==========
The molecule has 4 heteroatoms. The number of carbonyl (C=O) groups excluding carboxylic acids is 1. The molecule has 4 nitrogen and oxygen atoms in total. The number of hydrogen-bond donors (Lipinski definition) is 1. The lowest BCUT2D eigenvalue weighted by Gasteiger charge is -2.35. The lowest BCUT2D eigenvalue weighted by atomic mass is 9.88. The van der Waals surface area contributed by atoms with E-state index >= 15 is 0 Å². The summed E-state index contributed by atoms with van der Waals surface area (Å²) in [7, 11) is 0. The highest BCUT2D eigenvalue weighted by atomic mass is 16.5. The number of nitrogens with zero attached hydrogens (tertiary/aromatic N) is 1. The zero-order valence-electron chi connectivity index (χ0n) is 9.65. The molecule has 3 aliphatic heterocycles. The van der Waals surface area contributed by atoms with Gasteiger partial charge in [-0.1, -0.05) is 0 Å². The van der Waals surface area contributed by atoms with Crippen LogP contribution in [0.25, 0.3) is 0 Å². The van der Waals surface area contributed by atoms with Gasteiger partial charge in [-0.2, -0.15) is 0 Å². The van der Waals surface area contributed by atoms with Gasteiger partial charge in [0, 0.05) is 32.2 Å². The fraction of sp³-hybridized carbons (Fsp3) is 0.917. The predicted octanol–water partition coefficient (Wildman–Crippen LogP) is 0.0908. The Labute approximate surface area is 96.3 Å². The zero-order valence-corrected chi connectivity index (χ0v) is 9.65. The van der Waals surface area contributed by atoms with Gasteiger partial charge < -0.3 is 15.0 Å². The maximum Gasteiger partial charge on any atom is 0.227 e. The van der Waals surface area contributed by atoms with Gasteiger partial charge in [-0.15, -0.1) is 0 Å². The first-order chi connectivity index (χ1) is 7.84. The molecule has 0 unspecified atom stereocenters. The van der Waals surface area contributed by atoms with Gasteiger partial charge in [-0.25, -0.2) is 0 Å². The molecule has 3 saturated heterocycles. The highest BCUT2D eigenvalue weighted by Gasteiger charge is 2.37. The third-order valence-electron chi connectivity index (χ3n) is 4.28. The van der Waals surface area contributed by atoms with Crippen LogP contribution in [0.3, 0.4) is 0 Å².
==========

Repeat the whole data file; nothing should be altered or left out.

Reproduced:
The molecule has 4 heteroatoms. The number of carbonyl (C=O) groups excluding carboxylic acids is 1. The molecule has 4 nitrogen and oxygen atoms in total. The number of hydrogen-bond donors (Lipinski definition) is 1. The lowest BCUT2D eigenvalue weighted by Gasteiger charge is -2.35. The lowest BCUT2D eigenvalue weighted by atomic mass is 9.88. The van der Waals surface area contributed by atoms with E-state index >= 15 is 0 Å². The summed E-state index contributed by atoms with van der Waals surface area (Å²) in [7, 11) is 0. The highest BCUT2D eigenvalue weighted by atomic mass is 16.5. The number of nitrogens with zero attached hydrogens (tertiary/aromatic N) is 1. The zero-order valence-electron chi connectivity index (χ0n) is 9.65. The molecule has 3 aliphatic heterocycles. The van der Waals surface area contributed by atoms with Gasteiger partial charge in [-0.1, -0.05) is 0 Å². The van der Waals surface area contributed by atoms with Crippen LogP contribution in [0.25, 0.3) is 0 Å². The van der Waals surface area contributed by atoms with Gasteiger partial charge in [-0.2, -0.15) is 0 Å². The van der Waals surface area contributed by atoms with Gasteiger partial charge in [0, 0.05) is 32.2 Å². The fraction of sp³-hybridized carbons (Fsp3) is 0.917. The predicted octanol–water partition coefficient (Wildman–Crippen LogP) is 0.0908. The Labute approximate surface area is 96.3 Å². The zero-order valence-corrected chi connectivity index (χ0v) is 9.65. The van der Waals surface area contributed by atoms with Gasteiger partial charge < -0.3 is 15.0 Å². The maximum Gasteiger partial charge on any atom is 0.227 e. The van der Waals surface area contributed by atoms with Gasteiger partial charge in [-0.15, -0.1) is 0 Å². The first-order chi connectivity index (χ1) is 7.84. The molecule has 0 unspecified atom stereocenters. The van der Waals surface area contributed by atoms with Gasteiger partial charge in [-0.25, -0.2) is 0 Å². The molecule has 3 saturated heterocycles. The highest BCUT2D eigenvalue weighted by Gasteiger charge is 2.37. The third-order valence-electron chi connectivity index (χ3n) is 4.28. The van der Waals surface area contributed by atoms with Crippen LogP contribution in [0.3, 0.4) is 0 Å².